Dr Zdravko Botev
The University of New South Wales
We speak to Dr Zdravko Botev who explains why mathematics is the language of the cosmos and the challenges researchers face in the machine learning environment
Why did you become a mathematician?
Mathematics is the only knowledge which can claim absolute truths with the certainty craved by religion. Ever since ancient times our understanding of the world has kept changing – we had to change our views about the origin of the universe; we had to change our beliefs about what makes us ill and how we can cure diseases. Yet in all this whirlpool of constant change, only mathematics gives us absolute security and certainty. What the ancient Greeks proved more than 2000 years ago is still as valid as when it was discovered, and will be valid for all eternity. It is often said that if one day an alien intelligence visits our Solar System, then mathematics will be our only means of communication. Given all this, how can one not desire to study the only universal language of the cosmos?
What drives your interest in this field?
My focus is on using computer simulated random numbers to mimic processes that exhibit randomness. Also, I design algorithms for the accurate and efficient computation of the probability of occurrence of rare and high-impact events. The area is called Monte Carlo simulation. Originally, the method was proposed to help carry out difficult computations necessary for the construction of the atomic bomb during WWII. These days Monte Carlo method have become widespread with many applications in data mining.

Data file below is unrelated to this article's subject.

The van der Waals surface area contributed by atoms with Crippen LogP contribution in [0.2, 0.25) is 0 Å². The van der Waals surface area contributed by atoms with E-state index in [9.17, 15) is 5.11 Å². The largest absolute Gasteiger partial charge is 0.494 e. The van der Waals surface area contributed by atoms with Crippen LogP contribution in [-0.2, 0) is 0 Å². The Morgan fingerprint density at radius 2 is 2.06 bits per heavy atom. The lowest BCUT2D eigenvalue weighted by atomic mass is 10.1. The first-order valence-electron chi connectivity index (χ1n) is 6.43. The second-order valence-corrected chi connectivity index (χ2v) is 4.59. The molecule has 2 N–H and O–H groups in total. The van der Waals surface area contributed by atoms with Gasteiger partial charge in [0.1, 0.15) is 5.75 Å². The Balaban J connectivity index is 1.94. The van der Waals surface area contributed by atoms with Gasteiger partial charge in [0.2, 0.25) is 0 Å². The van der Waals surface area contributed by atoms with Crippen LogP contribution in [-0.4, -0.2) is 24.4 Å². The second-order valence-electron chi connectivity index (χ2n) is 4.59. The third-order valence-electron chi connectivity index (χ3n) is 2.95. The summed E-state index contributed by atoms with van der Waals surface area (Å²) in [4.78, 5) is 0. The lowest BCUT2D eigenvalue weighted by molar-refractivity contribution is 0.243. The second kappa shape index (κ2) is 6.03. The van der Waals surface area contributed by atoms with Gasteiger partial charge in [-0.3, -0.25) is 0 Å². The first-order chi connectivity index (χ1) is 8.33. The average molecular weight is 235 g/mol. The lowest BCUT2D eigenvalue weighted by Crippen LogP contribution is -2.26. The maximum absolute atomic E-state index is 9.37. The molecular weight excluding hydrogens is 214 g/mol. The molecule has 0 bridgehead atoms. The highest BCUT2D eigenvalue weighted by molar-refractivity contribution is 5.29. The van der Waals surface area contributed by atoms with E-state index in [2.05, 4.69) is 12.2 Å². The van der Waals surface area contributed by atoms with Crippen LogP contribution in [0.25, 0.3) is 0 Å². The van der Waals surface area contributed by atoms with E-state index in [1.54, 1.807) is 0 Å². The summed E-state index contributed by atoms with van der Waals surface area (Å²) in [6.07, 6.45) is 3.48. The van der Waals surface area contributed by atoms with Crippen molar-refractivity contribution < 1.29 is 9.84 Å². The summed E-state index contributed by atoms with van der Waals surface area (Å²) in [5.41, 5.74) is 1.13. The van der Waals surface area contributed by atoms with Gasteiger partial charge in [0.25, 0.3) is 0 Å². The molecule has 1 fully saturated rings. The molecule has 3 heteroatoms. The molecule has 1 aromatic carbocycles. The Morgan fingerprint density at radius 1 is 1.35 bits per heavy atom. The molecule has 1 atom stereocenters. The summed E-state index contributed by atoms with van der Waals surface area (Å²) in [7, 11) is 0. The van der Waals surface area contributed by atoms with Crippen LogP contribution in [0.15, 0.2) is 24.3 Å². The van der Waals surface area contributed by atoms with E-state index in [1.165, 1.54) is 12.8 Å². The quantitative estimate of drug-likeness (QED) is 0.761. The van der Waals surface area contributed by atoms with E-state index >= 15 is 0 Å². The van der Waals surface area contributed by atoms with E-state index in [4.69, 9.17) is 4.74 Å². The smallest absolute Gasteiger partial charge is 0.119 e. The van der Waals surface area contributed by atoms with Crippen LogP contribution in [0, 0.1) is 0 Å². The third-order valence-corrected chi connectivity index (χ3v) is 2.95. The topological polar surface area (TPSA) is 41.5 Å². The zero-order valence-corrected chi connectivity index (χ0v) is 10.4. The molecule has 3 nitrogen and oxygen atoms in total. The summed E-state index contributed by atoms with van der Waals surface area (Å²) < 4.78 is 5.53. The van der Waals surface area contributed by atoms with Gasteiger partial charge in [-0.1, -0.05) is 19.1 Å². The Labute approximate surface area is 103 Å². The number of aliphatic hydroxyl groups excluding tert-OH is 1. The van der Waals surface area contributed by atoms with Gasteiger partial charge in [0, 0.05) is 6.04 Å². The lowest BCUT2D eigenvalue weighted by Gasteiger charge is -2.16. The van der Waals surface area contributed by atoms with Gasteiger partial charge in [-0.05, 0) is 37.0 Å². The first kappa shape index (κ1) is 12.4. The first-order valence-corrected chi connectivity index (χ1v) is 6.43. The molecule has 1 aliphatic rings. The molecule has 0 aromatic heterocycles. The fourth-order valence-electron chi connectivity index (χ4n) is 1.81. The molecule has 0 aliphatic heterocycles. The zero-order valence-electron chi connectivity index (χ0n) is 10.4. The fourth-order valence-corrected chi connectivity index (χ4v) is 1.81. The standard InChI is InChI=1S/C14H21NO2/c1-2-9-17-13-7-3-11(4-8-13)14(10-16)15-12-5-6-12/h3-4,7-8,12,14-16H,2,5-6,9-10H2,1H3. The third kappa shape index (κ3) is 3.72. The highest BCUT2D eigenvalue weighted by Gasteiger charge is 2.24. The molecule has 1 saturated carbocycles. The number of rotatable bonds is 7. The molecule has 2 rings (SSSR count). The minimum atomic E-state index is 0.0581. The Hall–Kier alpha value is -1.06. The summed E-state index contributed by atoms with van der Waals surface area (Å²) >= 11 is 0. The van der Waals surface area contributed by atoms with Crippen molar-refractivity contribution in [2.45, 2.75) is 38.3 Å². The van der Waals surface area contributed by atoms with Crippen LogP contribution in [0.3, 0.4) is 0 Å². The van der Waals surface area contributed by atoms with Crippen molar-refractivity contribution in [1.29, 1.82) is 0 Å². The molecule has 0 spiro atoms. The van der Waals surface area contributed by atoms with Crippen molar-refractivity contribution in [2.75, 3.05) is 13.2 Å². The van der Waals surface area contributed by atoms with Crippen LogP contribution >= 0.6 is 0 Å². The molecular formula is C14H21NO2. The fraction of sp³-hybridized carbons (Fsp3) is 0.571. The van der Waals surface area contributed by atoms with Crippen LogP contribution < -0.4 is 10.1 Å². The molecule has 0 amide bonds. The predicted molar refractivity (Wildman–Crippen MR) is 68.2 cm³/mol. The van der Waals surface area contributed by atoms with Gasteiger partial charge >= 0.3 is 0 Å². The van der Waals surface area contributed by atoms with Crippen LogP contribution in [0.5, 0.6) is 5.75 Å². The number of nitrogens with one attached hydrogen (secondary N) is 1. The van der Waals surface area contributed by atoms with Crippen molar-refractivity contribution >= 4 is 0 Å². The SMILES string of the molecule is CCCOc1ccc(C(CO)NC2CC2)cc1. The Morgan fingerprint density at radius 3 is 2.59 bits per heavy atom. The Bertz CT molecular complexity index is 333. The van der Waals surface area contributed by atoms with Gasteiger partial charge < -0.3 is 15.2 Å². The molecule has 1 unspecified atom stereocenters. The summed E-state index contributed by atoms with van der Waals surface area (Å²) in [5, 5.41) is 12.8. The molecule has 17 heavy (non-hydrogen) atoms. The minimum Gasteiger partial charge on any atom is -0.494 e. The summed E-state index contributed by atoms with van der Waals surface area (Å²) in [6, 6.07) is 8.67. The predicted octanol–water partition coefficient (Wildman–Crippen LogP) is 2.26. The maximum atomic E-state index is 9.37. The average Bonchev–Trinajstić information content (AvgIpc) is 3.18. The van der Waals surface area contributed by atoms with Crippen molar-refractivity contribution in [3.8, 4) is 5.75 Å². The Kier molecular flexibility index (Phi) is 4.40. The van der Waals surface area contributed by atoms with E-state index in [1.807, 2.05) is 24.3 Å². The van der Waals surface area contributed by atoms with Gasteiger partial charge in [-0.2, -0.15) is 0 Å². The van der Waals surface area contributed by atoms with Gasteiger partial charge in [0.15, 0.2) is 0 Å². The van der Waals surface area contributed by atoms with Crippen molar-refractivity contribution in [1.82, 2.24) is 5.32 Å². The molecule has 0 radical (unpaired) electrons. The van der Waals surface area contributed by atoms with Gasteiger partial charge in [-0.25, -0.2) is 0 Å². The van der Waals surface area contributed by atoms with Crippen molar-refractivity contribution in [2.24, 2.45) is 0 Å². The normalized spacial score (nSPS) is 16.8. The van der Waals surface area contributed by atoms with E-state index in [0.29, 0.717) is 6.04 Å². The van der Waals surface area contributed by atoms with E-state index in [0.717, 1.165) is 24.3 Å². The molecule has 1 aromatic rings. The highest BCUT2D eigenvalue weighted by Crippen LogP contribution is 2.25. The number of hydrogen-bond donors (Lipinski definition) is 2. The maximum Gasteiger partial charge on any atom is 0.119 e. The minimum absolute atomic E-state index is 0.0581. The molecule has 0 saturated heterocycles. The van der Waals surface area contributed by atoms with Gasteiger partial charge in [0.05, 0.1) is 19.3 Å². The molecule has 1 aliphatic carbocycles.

Do you have any advice for future researchers?
Pick the topic that you find interesting, not necessarily the topic that is hot at the moment.
What are the most interesting “big questions” or challenges facing researchers in your area?
The biggest challenge is to create computer-driven systems that act and learn intelligently and autonomously, in a way similar to humans. Nobody knows how to create such computers. At the moment “artificial intelligence” and “deep-learning” are simply a buzzwords for old-fashioned “curve-fitting”.
Dr Botev is delivering the Mathematical Methods for Machine Learning topic at the 2019 Summer School.